[Re: Jihad and Revolution in Chechnya]
abu-nasr at SPAMusa.net
Mon Aug 14 12:09:55 MDT 2000
One cannot name non-Sufi Islamic movements in Chechnya because there's no
reason to separate Sufism from Islam. Throughout the Muslim world since Abu
Hamid al-Ghazali died in 1111, Sufism has been a part of established Islam.
Sufism is not some sect; it is a dimension of Islamic thought and practice
that is totally intermingled with other aspects of Islamic thought and
practice. (There are different Sufi orders, of course, that might be like
'sects'.) Sufis have been part of regimes and of anti-regime movements.
There is just no way to call Sufism depoliticised, any more than you can call
protestantism depoliticised in the west because it emphasises an individual's
relationship with God.
You said Islam is "Din wa-dawla" (religion and the state) while Sufis, you
say, are depoliticised or secular. But this kind of dichotomy doesn't exist.
Many Sufis have insisted on the importance of Islamic law and practice. Also,
for hundreds of years it has been impossible to draw a line between Sufis and
non-Sufis in Islam, and it is consequently impossible to find "Islamic
movements" with no Sufi influence anywhere in the Muslim world from the Middle
Ages up to the 20th century. Sufis had a hierarchical organisation that
allowed them to play organised political roles in many many instances, but
these were not movements against Islam or against Islamic law.
The idea that Sufism is separate and distinct from Islam comes from 19th
century Orientalists who, among other things, believed in racialist doctrines.
These doctrines held that the beliefs of Semitic peoples were different from
beliefs of Aryan peoples which were different from beliefs of Turks, etc.
Hence they claimed that Sufism was an "Aryan" version of Islam since it was
supposedly more "spiritual" than "Arab" "Semitic" Islam with its emphasis on
rules and regulations. They compared maybe the great Persian-language Turkish
Sufi poet Jalal al-Din al-Rumi and the Iranian al-Attar with Arab legalistic
writers and said, "there was no such Sufi poetry in the Arab world because
Sufism was not in accord with the 'Arab mentality.'"
Unfortunately for such neat racist ideas, the greatest Sufi thinker (and also
an excellent Sufi poet) was Muhyi al-Din Ibn Arabi (died 1240) of Arab tribal
origin living in Spain and North Africa, and another great Sufi poet was the
Egyptian Arab Ibn al-Farid also of the 13th century. In general Sufism is
deeply ingrained into Islamic practice in the Arab world as elsewhere in
Sufism is just part of the standard Islamic world's thought and practice. It
is not a separate sect.
It is true that fundamentalists have often targetted Sufi influences as
"un-islamic" as they seek to go back to a mythical "pure" Islam centering on
legal norms and practices as found in the Qur'an and the practice of the
Prophet. At the same time, though, these fundamentalists do NOT oppose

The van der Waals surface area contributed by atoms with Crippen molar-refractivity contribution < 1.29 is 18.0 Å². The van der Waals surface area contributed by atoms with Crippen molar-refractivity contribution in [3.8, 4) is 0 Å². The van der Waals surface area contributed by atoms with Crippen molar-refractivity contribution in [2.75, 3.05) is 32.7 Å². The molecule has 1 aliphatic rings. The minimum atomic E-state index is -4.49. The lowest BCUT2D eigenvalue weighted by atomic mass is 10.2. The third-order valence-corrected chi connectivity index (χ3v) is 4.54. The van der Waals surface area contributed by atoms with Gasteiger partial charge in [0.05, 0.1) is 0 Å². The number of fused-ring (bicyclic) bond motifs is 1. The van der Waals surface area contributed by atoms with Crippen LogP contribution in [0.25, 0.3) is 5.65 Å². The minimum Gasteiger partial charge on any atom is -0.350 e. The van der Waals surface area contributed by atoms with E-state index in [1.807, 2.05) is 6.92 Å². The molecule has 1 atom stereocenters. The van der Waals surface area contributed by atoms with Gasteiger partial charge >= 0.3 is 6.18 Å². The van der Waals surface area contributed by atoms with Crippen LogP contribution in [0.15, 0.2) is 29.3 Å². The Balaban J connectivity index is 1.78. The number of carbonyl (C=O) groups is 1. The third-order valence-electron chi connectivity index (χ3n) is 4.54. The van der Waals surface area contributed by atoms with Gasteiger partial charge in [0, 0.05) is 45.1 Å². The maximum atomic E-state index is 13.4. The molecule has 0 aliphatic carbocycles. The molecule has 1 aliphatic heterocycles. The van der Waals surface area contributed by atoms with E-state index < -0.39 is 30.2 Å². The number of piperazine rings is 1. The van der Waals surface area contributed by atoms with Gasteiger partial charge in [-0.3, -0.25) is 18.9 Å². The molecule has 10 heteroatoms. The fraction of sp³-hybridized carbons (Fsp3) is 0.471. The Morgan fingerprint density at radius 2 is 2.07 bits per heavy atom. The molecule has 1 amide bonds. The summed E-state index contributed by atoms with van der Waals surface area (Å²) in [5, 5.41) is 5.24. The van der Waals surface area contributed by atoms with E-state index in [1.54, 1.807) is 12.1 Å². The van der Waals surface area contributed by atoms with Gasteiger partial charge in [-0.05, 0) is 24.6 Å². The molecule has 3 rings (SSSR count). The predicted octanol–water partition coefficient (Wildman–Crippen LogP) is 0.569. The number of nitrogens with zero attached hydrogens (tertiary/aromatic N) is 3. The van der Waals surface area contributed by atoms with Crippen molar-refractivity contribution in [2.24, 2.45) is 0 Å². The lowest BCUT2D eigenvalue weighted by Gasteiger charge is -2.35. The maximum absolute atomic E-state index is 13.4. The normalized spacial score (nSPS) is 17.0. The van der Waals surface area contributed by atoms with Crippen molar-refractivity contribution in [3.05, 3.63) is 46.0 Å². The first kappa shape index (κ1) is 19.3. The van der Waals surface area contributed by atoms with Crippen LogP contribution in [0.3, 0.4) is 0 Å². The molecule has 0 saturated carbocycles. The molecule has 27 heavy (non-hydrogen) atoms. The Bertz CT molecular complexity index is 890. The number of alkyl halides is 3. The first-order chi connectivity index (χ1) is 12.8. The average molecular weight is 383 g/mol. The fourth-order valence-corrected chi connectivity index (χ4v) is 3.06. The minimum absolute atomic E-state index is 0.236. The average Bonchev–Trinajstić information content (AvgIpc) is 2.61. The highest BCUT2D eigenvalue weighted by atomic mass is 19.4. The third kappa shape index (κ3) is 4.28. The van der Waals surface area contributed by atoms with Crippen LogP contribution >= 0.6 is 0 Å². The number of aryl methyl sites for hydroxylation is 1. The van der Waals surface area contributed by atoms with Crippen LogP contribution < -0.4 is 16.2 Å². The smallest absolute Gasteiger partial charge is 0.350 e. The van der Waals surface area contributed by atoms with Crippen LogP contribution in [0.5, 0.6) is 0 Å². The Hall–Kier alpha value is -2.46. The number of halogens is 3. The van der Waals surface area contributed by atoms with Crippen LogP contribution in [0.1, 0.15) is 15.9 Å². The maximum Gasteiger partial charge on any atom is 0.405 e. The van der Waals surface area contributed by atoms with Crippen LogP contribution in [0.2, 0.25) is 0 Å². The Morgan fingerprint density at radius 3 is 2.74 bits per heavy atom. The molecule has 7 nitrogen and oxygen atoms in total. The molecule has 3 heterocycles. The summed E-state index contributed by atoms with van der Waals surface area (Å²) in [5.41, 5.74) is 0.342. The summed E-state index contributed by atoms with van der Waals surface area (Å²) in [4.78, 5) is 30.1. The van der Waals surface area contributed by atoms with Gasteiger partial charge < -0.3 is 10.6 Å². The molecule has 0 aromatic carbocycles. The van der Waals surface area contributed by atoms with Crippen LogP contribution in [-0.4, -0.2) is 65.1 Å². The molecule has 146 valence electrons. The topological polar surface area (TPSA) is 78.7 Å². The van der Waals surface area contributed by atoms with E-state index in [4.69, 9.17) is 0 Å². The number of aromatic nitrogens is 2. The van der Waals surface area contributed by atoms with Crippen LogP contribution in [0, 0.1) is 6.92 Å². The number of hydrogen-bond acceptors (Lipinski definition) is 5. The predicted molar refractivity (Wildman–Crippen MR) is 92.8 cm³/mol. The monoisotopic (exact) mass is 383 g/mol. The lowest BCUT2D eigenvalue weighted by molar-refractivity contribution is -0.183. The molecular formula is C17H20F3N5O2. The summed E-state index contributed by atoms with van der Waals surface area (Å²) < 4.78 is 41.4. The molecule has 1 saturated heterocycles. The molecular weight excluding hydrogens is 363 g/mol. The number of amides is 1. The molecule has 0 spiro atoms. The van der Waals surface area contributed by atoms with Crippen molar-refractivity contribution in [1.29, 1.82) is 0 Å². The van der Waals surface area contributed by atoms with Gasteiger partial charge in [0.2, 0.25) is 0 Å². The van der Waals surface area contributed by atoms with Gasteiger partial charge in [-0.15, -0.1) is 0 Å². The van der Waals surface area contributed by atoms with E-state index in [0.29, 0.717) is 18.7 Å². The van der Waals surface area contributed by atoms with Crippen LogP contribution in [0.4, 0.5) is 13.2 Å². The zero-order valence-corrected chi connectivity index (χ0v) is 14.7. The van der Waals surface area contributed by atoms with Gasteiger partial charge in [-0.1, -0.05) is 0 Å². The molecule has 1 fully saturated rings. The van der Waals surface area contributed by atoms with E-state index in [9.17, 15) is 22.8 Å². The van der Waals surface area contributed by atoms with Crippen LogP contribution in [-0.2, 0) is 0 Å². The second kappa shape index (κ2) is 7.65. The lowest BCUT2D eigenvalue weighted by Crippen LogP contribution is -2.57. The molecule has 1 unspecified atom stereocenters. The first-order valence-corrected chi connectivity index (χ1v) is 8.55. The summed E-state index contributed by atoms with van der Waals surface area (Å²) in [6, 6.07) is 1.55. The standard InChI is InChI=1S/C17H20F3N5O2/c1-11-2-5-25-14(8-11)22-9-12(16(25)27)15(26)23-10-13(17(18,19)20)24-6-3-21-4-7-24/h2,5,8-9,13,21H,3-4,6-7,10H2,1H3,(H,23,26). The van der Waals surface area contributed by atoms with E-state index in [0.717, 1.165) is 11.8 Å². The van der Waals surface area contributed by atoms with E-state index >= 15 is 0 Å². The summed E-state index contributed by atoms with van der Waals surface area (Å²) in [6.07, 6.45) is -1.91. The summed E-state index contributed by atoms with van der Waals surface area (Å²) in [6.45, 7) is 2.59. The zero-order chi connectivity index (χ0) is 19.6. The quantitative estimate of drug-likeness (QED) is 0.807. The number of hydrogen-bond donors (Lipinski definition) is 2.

al-Ghazali nor Abd al-Qadir al-Jilani (founder of the Qadiriya order that you
said was prominent in Chechnya) because these Sufis upheld the traditional
legal norms and practices. Neither were the Naqshbandiya particularly
Egyptian society has historically been deeply permeated with all sorts of Sufi
orders and their activities, yet that did not prevent so-called Islamist
movements from arising right there.
In the 20th century in Libya the mass struggle against Italy was led by the
Sannusi Sufi order that itself advocated many "fundamentalist" ideas, such as
a disregard of traditionalist authorities in the Azhar university. The
Sannusis were certainly not depoliticised and they were heroes to the
contemporary Muslim Brotherhood across the border in Egypt.
Since you asked me to back up what I said, here is one source that might be
helpful in demonstrating that Islam was of great importance in defining the
identities of North Caucasian peoples before the October Revolution.
According to Alexandre Bennigsen (a White Russian emigre, I believe) in his
1967 book "Islam in the Soviet Union" published in London, "Islam did, in
fact, give to the northern Caucasus a very strong feeling of unity, for it
used the written Arabic language, which was the only one able to serve as the
language of civilisation and intertribal relationships and as such was used by
all literate people. . . . The inhabitants of this region considered
themselves first of all as 'Muslims', then as members of this or that
community, and only at long last as 'a nation': Avar, Chechen, Cherkess etc."
Regarding the situation in the Northern Caucasus in mid-1917, Bennignsen
"In the north Caucasus, the situation was very different (from that in
Turkestan). The moderate national movement there (in the Caucasus) was led by
members of the nobility who were of Russian education, not seldom loyal to the
tsarist regime, and liberal in persuasion. Its goal was regional autonomy
within the framework of a Russian federation. But as a movement it had scant
influence. The 'Mountain Peoples' as a whole were ruled by the Sufi
brotherhood of the Naqshbandiyeh, known in the Caucasus as the sect of the
Murids. This had organised the resistance of the mountain people to Russsian
conquest from the time of Shaikh Mansur in 1785 to that of the Imam Shamil,
the hero of Caucasian independence. The Murid ambition was to re-establish a
theocratic state." (p. 73) Clearly Bennigsen sees no contradiction between